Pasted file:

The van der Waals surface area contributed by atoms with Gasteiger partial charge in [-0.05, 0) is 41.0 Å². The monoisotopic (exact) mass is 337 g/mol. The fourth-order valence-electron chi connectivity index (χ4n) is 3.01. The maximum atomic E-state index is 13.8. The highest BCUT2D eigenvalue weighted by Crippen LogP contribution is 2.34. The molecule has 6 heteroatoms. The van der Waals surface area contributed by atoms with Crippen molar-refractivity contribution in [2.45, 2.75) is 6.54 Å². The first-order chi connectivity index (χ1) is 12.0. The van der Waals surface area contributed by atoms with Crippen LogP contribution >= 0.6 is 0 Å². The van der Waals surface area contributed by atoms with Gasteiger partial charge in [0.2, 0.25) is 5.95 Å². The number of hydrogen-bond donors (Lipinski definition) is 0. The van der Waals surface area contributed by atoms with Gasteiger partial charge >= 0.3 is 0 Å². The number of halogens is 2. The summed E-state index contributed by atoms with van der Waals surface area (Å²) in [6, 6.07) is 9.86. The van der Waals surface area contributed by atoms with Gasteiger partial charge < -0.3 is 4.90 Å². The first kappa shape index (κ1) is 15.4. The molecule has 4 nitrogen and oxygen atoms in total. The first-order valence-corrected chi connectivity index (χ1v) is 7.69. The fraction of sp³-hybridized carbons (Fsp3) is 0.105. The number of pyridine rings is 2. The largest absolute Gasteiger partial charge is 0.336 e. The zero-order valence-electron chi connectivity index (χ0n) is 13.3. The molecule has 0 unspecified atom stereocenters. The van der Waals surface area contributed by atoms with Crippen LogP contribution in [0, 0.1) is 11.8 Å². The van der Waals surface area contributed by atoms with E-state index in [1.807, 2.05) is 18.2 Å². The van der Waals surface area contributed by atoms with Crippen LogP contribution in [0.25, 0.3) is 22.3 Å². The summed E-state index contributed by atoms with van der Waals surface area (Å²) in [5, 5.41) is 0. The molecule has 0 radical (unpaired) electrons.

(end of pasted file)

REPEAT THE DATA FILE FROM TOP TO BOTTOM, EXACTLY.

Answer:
The van der Waals surface area contributed by atoms with Gasteiger partial charge in [-0.05, 0) is 41.0 Å². The monoisotopic (exact) mass is 337 g/mol. The fourth-order valence-electron chi connectivity index (χ4n) is 3.01. The maximum atomic E-state index is 13.8. The highest BCUT2D eigenvalue weighted by Crippen LogP contribution is 2.34. The molecule has 6 heteroatoms. The van der Waals surface area contributed by atoms with Crippen molar-refractivity contribution in [2.45, 2.75) is 6.54 Å². The first-order chi connectivity index (χ1) is 12.0. The van der Waals surface area contributed by atoms with Crippen LogP contribution >= 0.6 is 0 Å². The van der Waals surface area contributed by atoms with Gasteiger partial charge in [0.2, 0.25) is 5.95 Å². The number of hydrogen-bond donors (Lipinski definition) is 0. The van der Waals surface area contributed by atoms with Gasteiger partial charge >= 0.3 is 0 Å². The number of halogens is 2. The summed E-state index contributed by atoms with van der Waals surface area (Å²) in [6, 6.07) is 9.86. The van der Waals surface area contributed by atoms with Gasteiger partial charge < -0.3 is 4.90 Å². The first kappa shape index (κ1) is 15.4. The molecule has 4 nitrogen and oxygen atoms in total. The first-order valence-corrected chi connectivity index (χ1v) is 7.69. The fraction of sp³-hybridized carbons (Fsp3) is 0.105. The number of pyridine rings is 2. The largest absolute Gasteiger partial charge is 0.336 e. The zero-order valence-electron chi connectivity index (χ0n) is 13.3. The molecule has 0 unspecified atom stereocenters. The van der Waals surface area contributed by atoms with Crippen LogP contribution in [0, 0.1) is 11.8 Å². The van der Waals surface area contributed by atoms with E-state index in [1.807, 2.05) is 18.2 Å². The van der Waals surface area contributed by atoms with Crippen LogP contribution in [0.25, 0.3) is 22.3 Å². The summed E-state index contributed by atoms with van der Waals surface area (Å²) in [5, 5.41) is 0. The molecule has 0 radical (unpaired) electrons.